In this article, we will discuss Doctrine of Incidental or Ancillary Powers. So, let’s get started.
Doctrine of Incidental or Ancillary Powers
- This principle is an addition to the doctrine of Pith and Substance.
- What it means is that the power to legislate on a subject also includes the power to legislate on ancillary matters that are reasonably connected to that subject.
- For example, the power to impose tax would include the power to search and seizure to prevent the evasion of that tax. However, power relating to banking cannot be extended to include power relating to non-banking entities.
- However, if a subject is explicitly mentioned in a State or Union list, it cannot be said to be an ancillary matter. For example, the power to tax is mentioned in specific entries in the lists and so the power to tax cannot be claimed as ancillary to the power relating to any other entry of the lists.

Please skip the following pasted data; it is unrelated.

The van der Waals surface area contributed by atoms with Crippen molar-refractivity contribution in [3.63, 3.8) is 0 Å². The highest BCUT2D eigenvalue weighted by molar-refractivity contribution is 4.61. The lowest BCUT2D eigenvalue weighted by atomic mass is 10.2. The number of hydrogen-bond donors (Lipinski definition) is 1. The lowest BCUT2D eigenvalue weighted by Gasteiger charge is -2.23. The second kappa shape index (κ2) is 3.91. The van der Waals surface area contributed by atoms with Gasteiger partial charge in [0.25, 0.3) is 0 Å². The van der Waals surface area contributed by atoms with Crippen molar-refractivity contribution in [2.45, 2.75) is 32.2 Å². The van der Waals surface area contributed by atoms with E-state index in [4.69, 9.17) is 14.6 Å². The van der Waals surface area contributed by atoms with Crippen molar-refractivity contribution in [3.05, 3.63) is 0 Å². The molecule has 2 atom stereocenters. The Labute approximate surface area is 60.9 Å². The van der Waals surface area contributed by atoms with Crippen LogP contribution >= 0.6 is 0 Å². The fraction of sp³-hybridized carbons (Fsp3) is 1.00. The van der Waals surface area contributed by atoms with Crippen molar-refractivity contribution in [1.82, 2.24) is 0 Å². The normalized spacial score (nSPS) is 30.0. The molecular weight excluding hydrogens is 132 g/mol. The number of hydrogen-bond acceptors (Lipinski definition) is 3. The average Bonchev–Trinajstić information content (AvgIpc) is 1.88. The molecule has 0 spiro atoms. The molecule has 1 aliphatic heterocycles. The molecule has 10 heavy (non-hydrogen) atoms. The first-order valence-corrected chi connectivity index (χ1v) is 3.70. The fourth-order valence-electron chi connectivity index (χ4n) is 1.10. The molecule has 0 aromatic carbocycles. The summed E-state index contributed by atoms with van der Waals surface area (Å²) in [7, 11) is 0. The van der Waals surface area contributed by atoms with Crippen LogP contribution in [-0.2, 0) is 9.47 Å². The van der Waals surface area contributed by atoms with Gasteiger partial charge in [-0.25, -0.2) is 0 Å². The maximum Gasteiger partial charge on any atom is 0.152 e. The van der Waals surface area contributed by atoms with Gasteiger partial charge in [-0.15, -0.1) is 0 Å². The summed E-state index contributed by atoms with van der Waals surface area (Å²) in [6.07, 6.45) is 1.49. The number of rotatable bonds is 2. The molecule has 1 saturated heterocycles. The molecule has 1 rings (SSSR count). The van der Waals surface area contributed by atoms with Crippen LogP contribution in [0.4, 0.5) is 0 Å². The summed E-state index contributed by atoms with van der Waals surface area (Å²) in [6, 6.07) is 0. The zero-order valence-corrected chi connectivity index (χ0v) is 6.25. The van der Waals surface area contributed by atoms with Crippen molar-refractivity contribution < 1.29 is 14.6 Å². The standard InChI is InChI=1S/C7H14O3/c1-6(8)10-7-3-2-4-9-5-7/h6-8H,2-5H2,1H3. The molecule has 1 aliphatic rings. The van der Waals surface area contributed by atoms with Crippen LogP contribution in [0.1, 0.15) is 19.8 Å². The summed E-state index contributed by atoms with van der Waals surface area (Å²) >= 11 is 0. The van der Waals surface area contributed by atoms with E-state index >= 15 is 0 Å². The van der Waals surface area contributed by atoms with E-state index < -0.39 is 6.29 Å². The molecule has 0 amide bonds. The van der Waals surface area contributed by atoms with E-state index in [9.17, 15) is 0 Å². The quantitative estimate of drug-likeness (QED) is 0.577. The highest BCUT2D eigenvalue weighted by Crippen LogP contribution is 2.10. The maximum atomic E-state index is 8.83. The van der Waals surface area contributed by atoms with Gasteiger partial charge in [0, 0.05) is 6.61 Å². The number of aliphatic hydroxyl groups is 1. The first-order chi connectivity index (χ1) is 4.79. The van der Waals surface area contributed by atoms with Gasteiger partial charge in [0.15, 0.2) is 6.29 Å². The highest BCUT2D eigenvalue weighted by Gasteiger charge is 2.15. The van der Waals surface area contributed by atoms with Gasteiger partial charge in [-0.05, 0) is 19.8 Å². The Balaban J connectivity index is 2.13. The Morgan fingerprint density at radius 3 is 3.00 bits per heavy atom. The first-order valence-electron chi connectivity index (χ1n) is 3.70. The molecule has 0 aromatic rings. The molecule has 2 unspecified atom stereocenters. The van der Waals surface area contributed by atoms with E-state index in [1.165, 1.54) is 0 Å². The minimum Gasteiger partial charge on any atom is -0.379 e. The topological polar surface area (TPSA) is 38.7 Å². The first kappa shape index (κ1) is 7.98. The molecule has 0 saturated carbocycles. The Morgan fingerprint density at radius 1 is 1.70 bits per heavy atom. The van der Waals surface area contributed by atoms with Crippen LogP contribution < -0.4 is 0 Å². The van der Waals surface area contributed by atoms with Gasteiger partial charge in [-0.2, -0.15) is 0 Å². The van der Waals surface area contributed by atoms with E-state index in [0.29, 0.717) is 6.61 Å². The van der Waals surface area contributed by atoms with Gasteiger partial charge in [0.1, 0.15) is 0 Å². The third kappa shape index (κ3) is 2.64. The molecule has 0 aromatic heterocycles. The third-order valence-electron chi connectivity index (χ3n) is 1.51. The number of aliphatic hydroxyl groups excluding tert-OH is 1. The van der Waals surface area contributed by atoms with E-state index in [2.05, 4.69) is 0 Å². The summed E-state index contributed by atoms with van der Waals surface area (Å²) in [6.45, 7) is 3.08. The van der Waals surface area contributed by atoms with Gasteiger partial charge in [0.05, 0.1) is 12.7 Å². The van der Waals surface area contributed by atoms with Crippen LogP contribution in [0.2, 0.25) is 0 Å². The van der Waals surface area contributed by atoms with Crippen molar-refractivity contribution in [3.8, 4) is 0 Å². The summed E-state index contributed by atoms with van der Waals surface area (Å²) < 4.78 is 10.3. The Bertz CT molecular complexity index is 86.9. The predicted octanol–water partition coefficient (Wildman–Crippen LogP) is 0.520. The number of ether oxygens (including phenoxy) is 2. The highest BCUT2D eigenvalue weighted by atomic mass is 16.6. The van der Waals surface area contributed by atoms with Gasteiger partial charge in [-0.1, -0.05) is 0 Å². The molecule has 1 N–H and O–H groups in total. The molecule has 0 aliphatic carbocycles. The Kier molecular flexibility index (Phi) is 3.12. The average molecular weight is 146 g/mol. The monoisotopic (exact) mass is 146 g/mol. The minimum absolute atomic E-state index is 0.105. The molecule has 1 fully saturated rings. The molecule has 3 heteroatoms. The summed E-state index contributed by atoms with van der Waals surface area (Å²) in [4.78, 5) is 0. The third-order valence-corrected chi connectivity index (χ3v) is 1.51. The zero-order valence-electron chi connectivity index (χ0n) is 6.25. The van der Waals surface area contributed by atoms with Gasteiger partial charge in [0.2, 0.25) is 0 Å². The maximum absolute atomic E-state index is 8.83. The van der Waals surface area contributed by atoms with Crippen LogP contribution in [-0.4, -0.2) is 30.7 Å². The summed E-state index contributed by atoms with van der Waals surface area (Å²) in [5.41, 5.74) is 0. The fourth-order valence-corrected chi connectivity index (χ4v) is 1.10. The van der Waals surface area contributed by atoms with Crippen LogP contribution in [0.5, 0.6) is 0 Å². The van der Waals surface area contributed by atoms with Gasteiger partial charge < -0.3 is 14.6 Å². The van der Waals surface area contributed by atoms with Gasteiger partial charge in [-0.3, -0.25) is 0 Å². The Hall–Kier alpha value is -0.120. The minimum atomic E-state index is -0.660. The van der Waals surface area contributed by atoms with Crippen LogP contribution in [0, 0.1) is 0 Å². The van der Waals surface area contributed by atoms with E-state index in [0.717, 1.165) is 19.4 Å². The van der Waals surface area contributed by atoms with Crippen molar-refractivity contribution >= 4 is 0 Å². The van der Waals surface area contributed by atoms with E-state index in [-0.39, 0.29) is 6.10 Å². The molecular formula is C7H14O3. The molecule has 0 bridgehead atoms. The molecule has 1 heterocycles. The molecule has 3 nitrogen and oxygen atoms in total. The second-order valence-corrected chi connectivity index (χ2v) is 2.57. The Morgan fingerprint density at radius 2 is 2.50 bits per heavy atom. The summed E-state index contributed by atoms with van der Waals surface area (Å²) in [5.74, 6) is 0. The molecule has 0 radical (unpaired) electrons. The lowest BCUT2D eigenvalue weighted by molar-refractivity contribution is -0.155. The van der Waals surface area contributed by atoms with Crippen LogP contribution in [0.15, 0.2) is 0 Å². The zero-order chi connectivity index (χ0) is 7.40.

- As held in the case of State of Rajasthan vs G Chawla AIR 1959, the power to legislate on a topic includes the power to legislate on an ancillary matter which can be said to be reasonably included in the topic.
- However, this does not mean that the scope of the power can be extended to any unreasonable extent. Supreme Court has consistently cautioned against such extended construction. For example, in R M D Charbaugwala vs State of Mysore, AIR 1962, SC held that betting and gambling is a state subject as mentioned in Entry 34 of State list but it does not include power to impose taxes on betting and gambling because it exists as a separate item as Entry 62 in the same list.